Cyprus crisis: banks to re-open Thursday, but remain controlled

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Amid concerns of a possible bank run, Cyprus is requiring banks to stay closed until Thursday. The Cypriot authorities will also limit access to bank accounts and movement of cash out of the island.
It is the first time capital controls are being applied within the euro area and comes after Cyprus sealed a deal with the EU and the IMF on Monday to avoid bankruptcy and a potential euro exit.

‘The Eurogroup yesterday reached an agreement on a programme for the Republic of Cyprus that, if properly implemented, we believe will restore the viability of the Cypriot economy. The European Commission has worked intensively to make this deal possible. We had to find a solution together for a business model that was not viable and could not offer lasting prosperity to the people of Cyprus’, said European Commission’s President Jose Manuel Barroso.

International lenders required that Cyprus raise €5.8 billion from its banking sector towards its own financial rescue in return for a €10 billion bailout.
The Cypriot authorities agreed to impose a big levy on deposits above 100.000 euros though smaller deposits will be protected.
Cyprus’ second largest bank will also be shut down, with thousands of job losses.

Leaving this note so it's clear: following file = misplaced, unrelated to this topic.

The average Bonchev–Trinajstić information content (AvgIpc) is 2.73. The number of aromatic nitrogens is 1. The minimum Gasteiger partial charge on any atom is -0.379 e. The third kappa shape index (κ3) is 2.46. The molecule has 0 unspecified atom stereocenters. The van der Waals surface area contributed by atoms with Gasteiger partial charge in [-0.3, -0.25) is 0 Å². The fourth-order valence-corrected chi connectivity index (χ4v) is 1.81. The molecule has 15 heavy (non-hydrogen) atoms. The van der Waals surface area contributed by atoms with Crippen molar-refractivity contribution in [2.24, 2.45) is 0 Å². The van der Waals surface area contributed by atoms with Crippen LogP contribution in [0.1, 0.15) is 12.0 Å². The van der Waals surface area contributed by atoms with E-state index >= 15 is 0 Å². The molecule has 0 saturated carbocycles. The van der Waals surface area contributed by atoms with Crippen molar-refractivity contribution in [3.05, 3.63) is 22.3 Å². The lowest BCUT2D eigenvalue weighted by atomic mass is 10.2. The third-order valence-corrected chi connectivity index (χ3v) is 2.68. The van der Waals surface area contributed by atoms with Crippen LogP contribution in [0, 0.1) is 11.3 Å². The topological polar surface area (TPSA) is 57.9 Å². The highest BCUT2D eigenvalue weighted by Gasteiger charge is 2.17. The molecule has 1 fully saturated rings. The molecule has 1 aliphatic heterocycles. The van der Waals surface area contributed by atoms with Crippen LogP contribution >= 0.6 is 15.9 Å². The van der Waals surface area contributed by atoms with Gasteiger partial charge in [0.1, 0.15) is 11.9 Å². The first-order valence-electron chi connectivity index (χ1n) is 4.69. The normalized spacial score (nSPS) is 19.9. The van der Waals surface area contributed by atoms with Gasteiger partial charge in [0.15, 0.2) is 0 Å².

‘It was time to move from this model which is based on finance. We need to supervisory rules, rules on resolution, and also on capitalisation. And personally, I was very keen of this, I also said this that we need to protect savers with deposit of less that 100 000 Euros if we want the savers to be confident not just in Cyprus but if we want to invest on EU economy, we have to respect the letters and the spirit of the EU directive on bank deposit. On this point, I want to state very clearly that never anywhere in Europe, this protection of savings of under 100 000 Euros is something that will be put into question’, said EU’s commissioner for Internal Market and Services Michel Barnier.

The EU executive announced on Monday the creation of a task force based in Brussels to provide technical assistance to the island.
While Brussels said that they will do anything to prevent people from feeling the consequences of the bailout, austerity measures and tax increases are expected.

‘We agreed on a 10 Billion Euro package worth 55% of the GDP of Cyprus. And we need to look at how we can mobilise all the means at our disposal. That is why I have decided to set up a Task Force for Cyprus to provide technical assistance to the Cypriot authorities’, said European Commission’s President Jose Manuel Barroso.

‘The Commission will do everything possible to alleviate social consequences of this economic shock and help to protect the most vulnerable people. Cyprus is part of the European Family and Europe will stand by the Cypriot people’, said EU commissioner for Economic and Monetary Affairs Olli Rehn.

This is Cyprus’ worst crisis since the 1974 invasion by Turkish forces, which split the island in two.
The head of the EU rescue fund said Cyprus should receive the first emergency funds in May.

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